MTI Biotech

Fixing Your Squat | Bryan Dermody

Question: "If you have issues with ankle or hip mobility in your squat what are some things you can do to help fix this?"

There are essentially three things to address in correcting this problem: 1. Mobility (both hip and ankle), 2. Core stability, 3. Footwear. Let’s address these one at a time.

A. Mobility: It is important to consider that mobility is different from flexibility. Whereas flexibility refers to the length of a muscle or group of muscles, mobility refers to the range of motion about a specific joint. When it comes to functional movement (like that required in a below parallel squat), we want to improve mobility. You will want to focus on hip flexion and external rotation, as well as ankle dorsiflexion. A great article with videos of both hip and ankle mobility exercises can be found here.

B. Stability: When addressing this problem we need to consider the possibility that what appears to be a mobility problem may actually be a stability problem. In reality most cases of movement dysfunction in the human body are a combination of both lack of mobility and lack of stability. The reason why stability issues often present as mobility problems is that if the body cannot stabilize itself through a given range of motion, it will simply reduce the range of motion that is has to move through, thus creating a more stable (and usually safer) movement pattern. For example, if I have poor spinal stability during a squat and my back starts to flex near the bottom of a squat, my body will often respond by limiting the hip and knee flexion that it moves through in order to protect the spine and prevent it from flexion unnecessarily. Motion requires stability. It follows that less motion, all else equal, requires less stability. In order to address stability issues we have to focus on improving spinal stability, particularly through ground-based core strengthening exercises. My favorites for this are the cable lift and chop and the Pallof press. Videos of these can be found here: Pallof Press and here Cable Lift and Chop. The stance progression (from easiest to most difficult) for these two movements is as follows: standing, tall kneeling, half-kneeling, squat, split squat. I would master the full squat position for these movements in order to improve core strength specifically for the squat. However, progression must be used to start out. Other core stabilization movements for the squat are the following:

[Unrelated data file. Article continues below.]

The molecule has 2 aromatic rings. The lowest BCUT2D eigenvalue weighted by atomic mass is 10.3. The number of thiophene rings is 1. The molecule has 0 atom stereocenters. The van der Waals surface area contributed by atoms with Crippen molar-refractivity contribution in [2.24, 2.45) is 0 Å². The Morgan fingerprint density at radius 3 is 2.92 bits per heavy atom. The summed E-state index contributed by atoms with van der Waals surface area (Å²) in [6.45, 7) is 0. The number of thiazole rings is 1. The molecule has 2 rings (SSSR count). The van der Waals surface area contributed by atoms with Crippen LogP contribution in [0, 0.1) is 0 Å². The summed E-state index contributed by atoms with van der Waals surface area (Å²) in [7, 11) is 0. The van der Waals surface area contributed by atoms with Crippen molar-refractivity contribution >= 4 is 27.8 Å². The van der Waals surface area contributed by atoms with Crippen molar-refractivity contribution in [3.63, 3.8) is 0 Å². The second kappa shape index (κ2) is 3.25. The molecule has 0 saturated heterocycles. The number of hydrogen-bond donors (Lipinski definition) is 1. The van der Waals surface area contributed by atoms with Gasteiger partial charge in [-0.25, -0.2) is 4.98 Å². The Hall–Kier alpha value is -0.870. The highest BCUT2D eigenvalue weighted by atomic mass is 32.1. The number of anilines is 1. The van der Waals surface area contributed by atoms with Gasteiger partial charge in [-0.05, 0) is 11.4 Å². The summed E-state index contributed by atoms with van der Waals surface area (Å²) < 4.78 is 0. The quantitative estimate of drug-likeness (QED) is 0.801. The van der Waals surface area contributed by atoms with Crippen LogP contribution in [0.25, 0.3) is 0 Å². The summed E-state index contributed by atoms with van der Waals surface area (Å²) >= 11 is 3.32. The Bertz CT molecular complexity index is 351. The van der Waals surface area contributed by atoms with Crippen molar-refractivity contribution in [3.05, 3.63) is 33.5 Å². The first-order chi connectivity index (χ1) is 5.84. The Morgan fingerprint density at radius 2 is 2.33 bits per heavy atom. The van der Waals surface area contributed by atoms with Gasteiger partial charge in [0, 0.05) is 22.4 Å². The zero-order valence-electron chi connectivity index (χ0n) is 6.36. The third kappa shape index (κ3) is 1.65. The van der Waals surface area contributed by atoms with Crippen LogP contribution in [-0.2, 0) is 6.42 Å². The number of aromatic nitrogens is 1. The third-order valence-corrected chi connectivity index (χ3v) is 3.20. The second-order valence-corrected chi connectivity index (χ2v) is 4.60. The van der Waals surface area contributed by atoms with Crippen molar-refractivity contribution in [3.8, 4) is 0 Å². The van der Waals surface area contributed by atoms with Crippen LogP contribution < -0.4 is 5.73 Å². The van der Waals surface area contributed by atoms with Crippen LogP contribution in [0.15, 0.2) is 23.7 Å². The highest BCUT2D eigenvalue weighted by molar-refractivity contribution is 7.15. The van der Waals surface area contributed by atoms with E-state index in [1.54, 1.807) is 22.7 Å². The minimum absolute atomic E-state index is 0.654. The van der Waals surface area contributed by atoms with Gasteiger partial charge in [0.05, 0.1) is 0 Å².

• Front squat hold: simply walk out of the squat rack with a barbell loaded and holding it in the front squat position. Stand in place stabilizing the spine for a set period of time (usually sets of 15 seconds).
  • Pause lifts: for the squat pause at the bottom of the squat with a loaded barbell for 1-5 seconds and then stand up and repeat for sets of 3-5 repetitions.
  • Uneven holds: for the squat perform the above described pause squat, but with weights loaded unevenly on one side of the barbell. This will add another dimension to the difficulty of stabilization.

C. Footwear: many people like to squat in Olympic Lifting Shoes. These are fine, but they require great hip mobility and can negatively affect ankle mobility. A better choice for those with less than ideal hip mobility may be Reebok's Version of Powerlifting Shoes.

- Bryan Dermody, Powerlifter/Former Strength Coach

Posted on September 26, 2016


There are no comments for this entry.

Post Comment

© 2020 MTI Biotech. All rights reserved.